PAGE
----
The joys of welcoming in a new season are often associated with the foods we’re able to eat again — with summer come strawberries and peaches, with the fall come cranberries. A household celebration of seasonal offerings can mean an upgraded fruit salad, dessert, or even a fruit salsa. Apparently those efforts seem paltry to festival organizers around the country who have either created or stepped in to maintain these historical festivals honoring local fruits. From the Georgia Peach Festival to the Kona Coffee Cultural Festival, there is never a time when locally grown fruits aren’t being celebrated somewhere in the U.S.
Even fruits that are lesser known get their time in the spotlight, with Ohio’s festival honoring the pawpaw or Delaware’s celebration of apple-scrapple attracting people from regions near and far for taste tests. These festivals aren’t just about indulging in delicious fruits, either. There are cooking competitions, arts and crafts, live music, throwing contests, traditional dances, and harvest tours celebrating each fruit inside and out.
Is there a festival we missed? Share your recommendations and comments with us below!
Sussex County, Del.
October 14-15, 2011
October is a time for celebration as fall fruits and local fare are featured at this Delaware festival. The Apple-Scrapple Festival draws over 25,000 visitors each year. Known to locals as “everything but the oink," Scrapple is traditionally made with pork scraps, cornmeal, and spices. This beloved regional oddity is a signature dish traditionally served with apple butter. Festival events include a Scrapple Chunkin’ Contest where contestants chuck packages of scrapple shot-put-style, the Mayor’s Scrapple Sling, and the Ladies Skillet Toss, which provides an 8-inch cast iron skillet to women looking to prove themselves. Contestants are judged on the best of two throws. Open to all mayors or members of council, the Mayor’s Scrapple Sling involves still more scrapple throwing — this time, for distance.
November 4-13, 2011
Hawaii’s unique terroir has produced exceptional quality coffee in the Kona region for over 175 years. Volcanic soil and mountain mist develop Kona’s signature flavor, which is well balanced with great body and good acidity. Coffee this complex and delicious deserves its own annual festival. Cue the Kona Coffee Cultural Festival, which includes such caffeinated events as the Kona Coffee Pageant, a recipe contest, Lantern Parade, Bon Dance (a traditionally Japanese dance honoring ancestors), an art exhibit, and the Kona Coffee Picking Contest. Colorful costumes celebrating Hawaii’s natural heritage and a culinary competition highlighting the use of coffee in entrées and desserts round out the festival’s events. (Photo courtesy of Flickr/ardie96750)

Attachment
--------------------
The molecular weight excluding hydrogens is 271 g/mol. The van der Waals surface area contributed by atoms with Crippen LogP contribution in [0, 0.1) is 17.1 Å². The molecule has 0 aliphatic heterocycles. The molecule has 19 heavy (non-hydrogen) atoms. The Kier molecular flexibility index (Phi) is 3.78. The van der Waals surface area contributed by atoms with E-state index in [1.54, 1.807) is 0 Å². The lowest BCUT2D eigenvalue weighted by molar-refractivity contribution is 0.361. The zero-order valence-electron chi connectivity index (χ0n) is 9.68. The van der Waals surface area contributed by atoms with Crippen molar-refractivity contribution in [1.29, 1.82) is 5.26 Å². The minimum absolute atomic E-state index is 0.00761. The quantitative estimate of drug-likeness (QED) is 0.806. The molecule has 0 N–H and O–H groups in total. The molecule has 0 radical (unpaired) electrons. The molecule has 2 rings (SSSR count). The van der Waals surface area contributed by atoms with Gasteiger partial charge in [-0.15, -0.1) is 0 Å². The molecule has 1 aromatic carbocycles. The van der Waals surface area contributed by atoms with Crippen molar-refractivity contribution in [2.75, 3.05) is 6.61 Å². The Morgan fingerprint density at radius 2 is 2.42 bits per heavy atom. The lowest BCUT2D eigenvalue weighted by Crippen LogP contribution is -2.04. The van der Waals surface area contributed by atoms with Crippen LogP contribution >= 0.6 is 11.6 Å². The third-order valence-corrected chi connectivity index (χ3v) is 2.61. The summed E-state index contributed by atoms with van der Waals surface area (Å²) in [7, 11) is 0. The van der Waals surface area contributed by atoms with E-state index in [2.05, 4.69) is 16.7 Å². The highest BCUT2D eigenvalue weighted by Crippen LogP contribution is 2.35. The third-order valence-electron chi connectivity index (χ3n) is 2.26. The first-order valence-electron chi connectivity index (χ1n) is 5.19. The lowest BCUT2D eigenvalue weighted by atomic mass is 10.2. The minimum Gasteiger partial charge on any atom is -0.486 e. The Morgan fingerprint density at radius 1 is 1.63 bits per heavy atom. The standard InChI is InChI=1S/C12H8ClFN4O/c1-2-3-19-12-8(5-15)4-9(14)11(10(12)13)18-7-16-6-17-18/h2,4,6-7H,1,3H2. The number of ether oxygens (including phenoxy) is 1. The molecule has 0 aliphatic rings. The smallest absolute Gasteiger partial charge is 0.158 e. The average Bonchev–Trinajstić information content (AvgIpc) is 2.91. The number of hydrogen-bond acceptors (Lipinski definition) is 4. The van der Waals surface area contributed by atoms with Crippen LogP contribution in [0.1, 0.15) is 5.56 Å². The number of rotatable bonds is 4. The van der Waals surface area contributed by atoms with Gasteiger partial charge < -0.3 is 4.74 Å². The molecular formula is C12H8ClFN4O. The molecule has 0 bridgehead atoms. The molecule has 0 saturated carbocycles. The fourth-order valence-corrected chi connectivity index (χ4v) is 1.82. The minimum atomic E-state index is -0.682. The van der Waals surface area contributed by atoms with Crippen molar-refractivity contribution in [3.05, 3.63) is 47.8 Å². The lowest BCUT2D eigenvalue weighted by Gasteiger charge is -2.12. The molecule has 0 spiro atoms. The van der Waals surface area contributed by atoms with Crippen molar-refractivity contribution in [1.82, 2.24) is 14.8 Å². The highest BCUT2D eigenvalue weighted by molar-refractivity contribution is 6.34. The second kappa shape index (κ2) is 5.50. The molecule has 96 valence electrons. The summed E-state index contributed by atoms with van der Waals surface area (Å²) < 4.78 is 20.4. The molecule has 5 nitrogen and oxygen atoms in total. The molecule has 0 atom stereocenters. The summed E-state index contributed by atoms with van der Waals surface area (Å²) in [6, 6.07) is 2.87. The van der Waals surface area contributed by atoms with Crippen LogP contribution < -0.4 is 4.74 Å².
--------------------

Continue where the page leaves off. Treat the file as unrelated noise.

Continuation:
August 19-21, 2011
The blueberry is one of nature’s most powerful antioxidants and few know how to celebrate this small berry in all its glory than the organizers of the 36th Annual Machias Wild Blueberry Festival in Maine. Native to Maine, the little blue fruits are harvested and featured in a number of events and contests. They host the classic pie-eating contest, a quilt raffle, and a banner contest, as well as a cooking contest with such categories as dessert cakes, appetizers, breads, pancakes & waffles, and doughnuts all in celebration of the mighty blueberry. (Photo couresy of Flickr/keithcarver,)
September 16-18, 2011
The pawpaw known as the “poor man’s banana, has a custard-like flesh and unique combination of tropical flavors, mainly banana, mango, and pineapple. Native to Ohio, this exotic and little known fruit enjoys its day in the sun at the Annual Ohio Pawpaw Festival. With a pawpaw cook-off, Best Pawpaw Competition, and Pawpaw Double Nickel Bicycle Ride, this festival celebrates the inner and outer beauty of this local treat. Studying up before the festival is an absolute must if you plan on entering the Best Pawpaw Competition, which surveys contestants’ knowledge of what makes a good pawpaw. Whomever can describe the flavor and specific characteristics best wins. (Photo courtesy of Flickr)
Coral Gables, Fla.
July 9-10, 2011
Few fruits can pull off having such a grand festival revolve solely around them. The Annual International Mango Festival, though, places mangoes on their well-deserved pedestal. Hosted in Florida, this year’s festival will celebrate the mangoes of Hawaii. The festival will host a Mangoes of the World Display, featuring an international array of mangoes, mango culinary demonstrations, a mango auction, and a unique mango brunch and botanical art exhibit. Public taste tests showcasing the wonders of this worldly fruit seem only right.